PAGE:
From Table 1 it can be seen that inclusion of the breaker precursors results in a precipitious drop in biopolymer mixture viscosity after a period of relatively high viscosity. The aqueous biopolymer-containing mixture of the present invention is formulated so that this precipitious drop in viscosity occurs just after the time period for which the fluid loss barrier is to be effective expires.

Patent Citations
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Non-Patent Citations
Reference
1SPE Paper 18211, "Laboratory and Field Evaluation of a Combined Fluid-Loss Control Additive and Gel Breaker for Fracturing Fluids," by Cantu and Boyd (1988).
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Referenced by
Citing PatentFiling datePublication dateApplicantTitle
US5224546 *Jul 20, 1992Jul 6, 1993Smith William HMethod of breaking metal-crosslinked polymers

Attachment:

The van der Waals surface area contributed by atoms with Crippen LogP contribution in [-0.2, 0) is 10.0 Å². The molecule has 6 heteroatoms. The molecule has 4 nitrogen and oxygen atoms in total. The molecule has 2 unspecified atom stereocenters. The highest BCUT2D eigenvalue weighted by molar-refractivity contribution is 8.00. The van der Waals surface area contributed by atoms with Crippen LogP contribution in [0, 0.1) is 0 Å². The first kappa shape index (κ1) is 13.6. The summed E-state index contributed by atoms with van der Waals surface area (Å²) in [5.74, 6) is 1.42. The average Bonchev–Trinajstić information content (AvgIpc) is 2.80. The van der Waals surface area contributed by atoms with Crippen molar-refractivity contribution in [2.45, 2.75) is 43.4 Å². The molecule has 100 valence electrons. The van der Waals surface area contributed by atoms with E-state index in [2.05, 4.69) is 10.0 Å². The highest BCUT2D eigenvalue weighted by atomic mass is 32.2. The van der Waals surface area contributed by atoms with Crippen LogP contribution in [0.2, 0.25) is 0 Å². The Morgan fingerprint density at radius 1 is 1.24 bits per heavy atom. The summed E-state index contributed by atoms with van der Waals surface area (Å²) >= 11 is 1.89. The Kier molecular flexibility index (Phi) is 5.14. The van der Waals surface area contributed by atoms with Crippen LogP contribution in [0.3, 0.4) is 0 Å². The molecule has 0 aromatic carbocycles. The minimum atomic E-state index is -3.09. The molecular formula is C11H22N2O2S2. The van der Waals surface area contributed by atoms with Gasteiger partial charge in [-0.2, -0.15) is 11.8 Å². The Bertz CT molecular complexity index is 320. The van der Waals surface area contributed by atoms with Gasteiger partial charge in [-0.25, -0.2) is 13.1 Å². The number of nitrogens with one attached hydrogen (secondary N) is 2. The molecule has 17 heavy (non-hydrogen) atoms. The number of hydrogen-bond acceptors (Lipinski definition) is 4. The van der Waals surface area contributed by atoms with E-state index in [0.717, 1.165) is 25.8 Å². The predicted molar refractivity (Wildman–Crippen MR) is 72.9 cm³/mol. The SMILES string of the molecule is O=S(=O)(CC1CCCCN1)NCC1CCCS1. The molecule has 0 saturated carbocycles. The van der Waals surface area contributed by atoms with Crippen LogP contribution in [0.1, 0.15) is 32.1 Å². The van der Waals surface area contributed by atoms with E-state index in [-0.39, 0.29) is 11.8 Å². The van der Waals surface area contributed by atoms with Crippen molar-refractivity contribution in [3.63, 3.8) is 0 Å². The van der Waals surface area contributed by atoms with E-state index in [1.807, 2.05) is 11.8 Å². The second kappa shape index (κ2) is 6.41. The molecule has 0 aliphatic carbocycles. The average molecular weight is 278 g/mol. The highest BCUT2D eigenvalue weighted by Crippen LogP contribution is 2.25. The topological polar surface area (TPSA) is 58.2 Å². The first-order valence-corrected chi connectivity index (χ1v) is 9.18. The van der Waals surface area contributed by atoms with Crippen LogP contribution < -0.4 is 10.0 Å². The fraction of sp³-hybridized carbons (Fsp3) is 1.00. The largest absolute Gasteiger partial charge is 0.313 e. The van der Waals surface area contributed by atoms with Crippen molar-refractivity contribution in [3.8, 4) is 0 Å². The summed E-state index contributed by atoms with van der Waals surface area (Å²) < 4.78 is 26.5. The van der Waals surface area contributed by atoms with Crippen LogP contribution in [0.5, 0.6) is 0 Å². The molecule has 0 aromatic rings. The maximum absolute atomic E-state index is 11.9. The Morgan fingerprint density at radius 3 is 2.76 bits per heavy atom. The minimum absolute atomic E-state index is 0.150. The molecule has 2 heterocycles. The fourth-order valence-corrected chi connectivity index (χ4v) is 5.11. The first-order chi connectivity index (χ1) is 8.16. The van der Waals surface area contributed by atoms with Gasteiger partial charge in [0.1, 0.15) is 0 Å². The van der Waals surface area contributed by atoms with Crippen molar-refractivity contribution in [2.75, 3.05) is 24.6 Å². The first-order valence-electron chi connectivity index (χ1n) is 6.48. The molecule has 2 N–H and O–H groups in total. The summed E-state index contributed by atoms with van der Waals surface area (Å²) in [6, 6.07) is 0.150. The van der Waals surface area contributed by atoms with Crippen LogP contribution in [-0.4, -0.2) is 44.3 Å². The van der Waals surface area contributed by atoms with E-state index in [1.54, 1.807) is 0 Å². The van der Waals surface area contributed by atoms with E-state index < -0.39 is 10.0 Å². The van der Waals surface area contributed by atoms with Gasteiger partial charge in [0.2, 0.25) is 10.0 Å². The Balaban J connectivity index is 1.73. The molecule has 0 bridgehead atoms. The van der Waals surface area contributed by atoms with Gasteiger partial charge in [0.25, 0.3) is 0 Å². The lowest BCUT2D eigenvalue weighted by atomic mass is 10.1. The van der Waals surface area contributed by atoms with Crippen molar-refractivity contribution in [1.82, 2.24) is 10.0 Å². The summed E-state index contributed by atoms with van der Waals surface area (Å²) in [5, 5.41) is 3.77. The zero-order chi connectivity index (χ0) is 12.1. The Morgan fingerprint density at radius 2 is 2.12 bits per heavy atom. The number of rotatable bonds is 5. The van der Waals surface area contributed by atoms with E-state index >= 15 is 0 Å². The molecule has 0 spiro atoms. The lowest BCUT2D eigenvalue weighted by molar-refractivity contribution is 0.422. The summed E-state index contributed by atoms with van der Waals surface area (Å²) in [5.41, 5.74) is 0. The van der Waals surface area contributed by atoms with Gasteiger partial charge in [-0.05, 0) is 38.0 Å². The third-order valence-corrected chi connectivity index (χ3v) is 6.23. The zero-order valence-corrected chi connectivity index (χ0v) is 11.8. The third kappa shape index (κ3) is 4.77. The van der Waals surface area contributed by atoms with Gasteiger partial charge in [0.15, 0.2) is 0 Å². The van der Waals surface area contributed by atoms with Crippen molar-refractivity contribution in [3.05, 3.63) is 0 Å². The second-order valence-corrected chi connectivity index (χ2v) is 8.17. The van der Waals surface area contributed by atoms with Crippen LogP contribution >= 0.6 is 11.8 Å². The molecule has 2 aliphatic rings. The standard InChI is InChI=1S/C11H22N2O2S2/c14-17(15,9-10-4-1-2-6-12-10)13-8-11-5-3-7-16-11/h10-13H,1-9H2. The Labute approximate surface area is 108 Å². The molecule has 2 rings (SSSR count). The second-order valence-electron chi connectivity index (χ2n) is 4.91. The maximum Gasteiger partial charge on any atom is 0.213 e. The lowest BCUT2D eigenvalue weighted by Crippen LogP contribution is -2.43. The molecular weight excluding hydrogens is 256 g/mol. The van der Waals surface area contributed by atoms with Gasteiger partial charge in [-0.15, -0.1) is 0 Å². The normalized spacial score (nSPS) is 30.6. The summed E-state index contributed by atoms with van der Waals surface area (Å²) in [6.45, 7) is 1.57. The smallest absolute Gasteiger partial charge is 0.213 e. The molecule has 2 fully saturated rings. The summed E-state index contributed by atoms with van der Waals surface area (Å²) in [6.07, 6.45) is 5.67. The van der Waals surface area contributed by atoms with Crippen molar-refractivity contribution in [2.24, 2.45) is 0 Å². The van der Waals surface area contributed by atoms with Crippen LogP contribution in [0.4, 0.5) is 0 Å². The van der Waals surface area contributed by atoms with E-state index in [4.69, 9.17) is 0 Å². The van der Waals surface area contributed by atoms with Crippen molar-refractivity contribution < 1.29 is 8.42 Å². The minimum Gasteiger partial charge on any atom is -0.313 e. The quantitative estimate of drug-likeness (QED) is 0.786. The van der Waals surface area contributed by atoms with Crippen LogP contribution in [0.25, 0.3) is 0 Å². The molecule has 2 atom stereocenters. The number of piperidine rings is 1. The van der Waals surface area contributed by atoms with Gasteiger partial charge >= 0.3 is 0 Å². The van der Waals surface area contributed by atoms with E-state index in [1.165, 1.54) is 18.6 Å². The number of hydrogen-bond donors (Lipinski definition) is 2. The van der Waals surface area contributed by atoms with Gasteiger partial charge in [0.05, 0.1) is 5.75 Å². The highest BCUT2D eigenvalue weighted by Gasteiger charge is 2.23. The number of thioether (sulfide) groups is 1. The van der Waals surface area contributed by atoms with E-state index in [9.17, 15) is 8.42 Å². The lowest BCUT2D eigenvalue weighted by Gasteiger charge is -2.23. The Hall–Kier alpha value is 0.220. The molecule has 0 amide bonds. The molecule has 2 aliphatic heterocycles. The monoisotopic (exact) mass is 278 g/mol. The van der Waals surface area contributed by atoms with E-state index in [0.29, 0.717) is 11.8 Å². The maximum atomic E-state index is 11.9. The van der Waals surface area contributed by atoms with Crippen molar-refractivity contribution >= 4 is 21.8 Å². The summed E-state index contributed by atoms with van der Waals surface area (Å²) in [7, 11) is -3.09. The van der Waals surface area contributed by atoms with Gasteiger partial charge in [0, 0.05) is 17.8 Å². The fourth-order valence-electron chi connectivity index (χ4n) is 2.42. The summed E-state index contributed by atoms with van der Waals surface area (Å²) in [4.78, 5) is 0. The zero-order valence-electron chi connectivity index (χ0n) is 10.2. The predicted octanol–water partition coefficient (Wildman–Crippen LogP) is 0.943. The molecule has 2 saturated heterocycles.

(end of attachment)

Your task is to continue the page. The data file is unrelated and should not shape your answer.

US7947627Dec 14, 2006May 24, 2011Schlumberger Technology CorporationFluid loss control agent with triggerable removal mechanism
Classifications
U.S. Classification166/278, 507/211, 507/216, 507/213, 507/215, 507/267, 166/297, 507/217, 507/925, 166/300, 507/212
International ClassificationC09K8/90
Cooperative ClassificationY10S507/925, C09K8/90
European ClassificationC09K8/90
Legal Events
DateCodeEventDescription
Jan 2, 2001FPExpired due to failure to pay maintenance fee
Effective date: 20001101
Oct 29, 2000LAPSLapse for failure to pay maintenance fees
May 23, 2000REMIMaintenance fee reminder mailed
Mar 4, 1996FPAYFee payment
Year of fee payment: 4
Jul 20, 1992ASAssignment
Owner name: SHELL OIL COMPANY, TEXAS
Free format text: ASSIGNMENT OF ASSIGNORS INTEREST.;ASSIGNOR:LAU, HON CHUNG;REEL/FRAME:006206/0181
Effective date: 19910618